The director of the now-closed New Hope Institute of Science and Technology charter school in Milwaukee, was convicted in federal court of embezzling $300,000 in public money and sentenced to two years in prison. She spent about $200,000 on personal expenses, including cars, funeral arrangements and home improvement.
“The troubled Hartford charter school operator FUSE was dealt another blow Friday when FBI agents served it with subpoenas to a grand jury that is examining the group’s operations. When two Courant reporters arrived at FUSE offices on Asylum Hill on Friday morning, minutes after the FBI’s visit, they saw a woman feeding sheaves of documents into a shredder. Source: The Hartford Courant, July 18, 2014
An FBI raid on a charter school in East Baton Rouge is the latest item in a list of scandals involving the organization that holds the charter for the Kenilworth Science and Technology School. … Pelican Educational Foundation runs the school and has ties to a family from Turkey. The school receives about $5,000,000 in local, state, and federal tax money. … the FBI raided the school six days after the agency renewed the Baton Rouge school’s charter through the year 2019.” Source: The Advocate, January 14, 2014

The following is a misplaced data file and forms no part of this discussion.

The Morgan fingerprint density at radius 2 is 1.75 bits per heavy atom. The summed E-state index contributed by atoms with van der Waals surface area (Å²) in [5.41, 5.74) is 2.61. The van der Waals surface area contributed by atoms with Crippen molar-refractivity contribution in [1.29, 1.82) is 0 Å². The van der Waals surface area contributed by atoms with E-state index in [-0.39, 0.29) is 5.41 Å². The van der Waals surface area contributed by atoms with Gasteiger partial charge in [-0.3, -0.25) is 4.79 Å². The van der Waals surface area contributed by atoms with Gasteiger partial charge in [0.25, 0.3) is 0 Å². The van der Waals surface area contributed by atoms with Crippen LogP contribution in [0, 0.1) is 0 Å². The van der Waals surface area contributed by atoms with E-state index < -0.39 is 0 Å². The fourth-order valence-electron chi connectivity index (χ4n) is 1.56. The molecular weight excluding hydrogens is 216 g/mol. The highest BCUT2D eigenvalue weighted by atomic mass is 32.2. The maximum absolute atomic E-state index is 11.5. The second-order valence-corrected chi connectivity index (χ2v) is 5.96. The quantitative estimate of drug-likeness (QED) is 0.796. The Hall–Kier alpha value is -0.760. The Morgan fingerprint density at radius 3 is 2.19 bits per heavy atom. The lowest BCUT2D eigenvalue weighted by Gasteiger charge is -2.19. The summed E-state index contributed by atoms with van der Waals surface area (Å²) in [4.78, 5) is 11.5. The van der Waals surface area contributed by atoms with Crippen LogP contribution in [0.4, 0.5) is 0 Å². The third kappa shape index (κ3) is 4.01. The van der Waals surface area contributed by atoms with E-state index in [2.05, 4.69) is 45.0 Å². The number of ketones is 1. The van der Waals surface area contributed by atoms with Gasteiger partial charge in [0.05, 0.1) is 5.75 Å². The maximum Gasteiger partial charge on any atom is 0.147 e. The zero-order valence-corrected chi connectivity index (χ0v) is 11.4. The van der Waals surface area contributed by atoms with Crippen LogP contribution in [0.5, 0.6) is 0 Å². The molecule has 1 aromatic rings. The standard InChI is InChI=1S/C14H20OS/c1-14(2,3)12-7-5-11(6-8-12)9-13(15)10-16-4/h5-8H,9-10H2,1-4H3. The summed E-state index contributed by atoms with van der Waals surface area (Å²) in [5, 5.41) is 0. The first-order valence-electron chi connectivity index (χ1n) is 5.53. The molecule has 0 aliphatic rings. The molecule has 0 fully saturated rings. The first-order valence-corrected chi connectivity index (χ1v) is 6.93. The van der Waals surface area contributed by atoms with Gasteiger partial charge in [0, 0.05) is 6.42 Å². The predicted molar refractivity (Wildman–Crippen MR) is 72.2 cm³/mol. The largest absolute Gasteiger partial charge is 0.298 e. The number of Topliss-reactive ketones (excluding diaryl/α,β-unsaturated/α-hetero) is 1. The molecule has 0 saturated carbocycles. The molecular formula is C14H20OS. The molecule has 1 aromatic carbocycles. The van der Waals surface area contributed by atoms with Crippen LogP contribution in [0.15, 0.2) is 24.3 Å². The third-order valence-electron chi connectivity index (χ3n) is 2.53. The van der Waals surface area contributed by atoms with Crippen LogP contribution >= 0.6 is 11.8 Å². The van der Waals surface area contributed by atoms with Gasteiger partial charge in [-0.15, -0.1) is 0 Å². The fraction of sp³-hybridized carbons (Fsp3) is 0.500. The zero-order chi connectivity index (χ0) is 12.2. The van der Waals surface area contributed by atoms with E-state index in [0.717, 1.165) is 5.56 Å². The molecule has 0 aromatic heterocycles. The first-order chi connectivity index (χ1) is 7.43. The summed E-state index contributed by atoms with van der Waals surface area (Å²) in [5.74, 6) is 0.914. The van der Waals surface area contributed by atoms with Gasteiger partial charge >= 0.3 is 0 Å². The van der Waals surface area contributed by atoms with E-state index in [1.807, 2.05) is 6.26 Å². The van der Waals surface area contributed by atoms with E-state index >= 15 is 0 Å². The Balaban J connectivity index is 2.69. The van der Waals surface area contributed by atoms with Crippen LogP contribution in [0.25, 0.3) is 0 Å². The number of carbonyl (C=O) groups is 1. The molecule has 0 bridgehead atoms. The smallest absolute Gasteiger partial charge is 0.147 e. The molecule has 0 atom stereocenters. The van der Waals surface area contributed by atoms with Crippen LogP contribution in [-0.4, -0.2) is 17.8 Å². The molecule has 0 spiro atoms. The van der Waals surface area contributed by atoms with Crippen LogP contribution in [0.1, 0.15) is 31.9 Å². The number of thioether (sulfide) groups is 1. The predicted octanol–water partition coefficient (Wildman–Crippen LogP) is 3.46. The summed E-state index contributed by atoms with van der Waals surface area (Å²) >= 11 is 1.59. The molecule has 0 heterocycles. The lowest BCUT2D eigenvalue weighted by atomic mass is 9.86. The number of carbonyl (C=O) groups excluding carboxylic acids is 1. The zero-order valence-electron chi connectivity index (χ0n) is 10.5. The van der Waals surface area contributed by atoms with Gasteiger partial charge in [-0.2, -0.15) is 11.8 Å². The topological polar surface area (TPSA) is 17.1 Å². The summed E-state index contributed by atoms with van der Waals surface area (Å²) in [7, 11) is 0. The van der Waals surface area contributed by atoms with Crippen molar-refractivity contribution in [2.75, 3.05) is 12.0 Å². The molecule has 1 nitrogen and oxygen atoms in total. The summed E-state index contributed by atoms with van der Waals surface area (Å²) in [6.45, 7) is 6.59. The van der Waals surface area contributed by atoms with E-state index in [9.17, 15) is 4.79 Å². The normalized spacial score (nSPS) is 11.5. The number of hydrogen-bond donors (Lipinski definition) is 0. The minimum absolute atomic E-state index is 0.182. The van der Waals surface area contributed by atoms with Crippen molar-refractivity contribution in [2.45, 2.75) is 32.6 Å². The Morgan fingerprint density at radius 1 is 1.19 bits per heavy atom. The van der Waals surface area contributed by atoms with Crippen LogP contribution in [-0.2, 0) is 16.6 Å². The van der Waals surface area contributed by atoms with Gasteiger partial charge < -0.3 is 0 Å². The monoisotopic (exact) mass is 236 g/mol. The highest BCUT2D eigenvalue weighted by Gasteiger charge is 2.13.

The head of an an English Academy chain run by Haberdashers’ Aske’s Federation Trust was ordered to repay £4.1m (~$8m NZ) taken fraudulently.
Not a penny had been repaid as of mid 2014.
“An academy superhead paid £120,000 (~ NZ$250k) a year has told how he deserves a pay rise because his salary is “low” compared with those in other industries.
Liam Nolan, chief executive of Perry Beeches Academy Trust, Birmingham, said a review should be carried out into senior leadership pay in state schools to make the job more attractive.”
The list could go on and on and on. Go do a search for “charter school fraud” or “mismanagement academy” and see the huge raft of worrying reports that come back.
Someone is benefiting from the education reform movement: The big question is, who?
Further Reading: http://academiesweek.co.uk/academy-trusts-how-the-big-five-rate/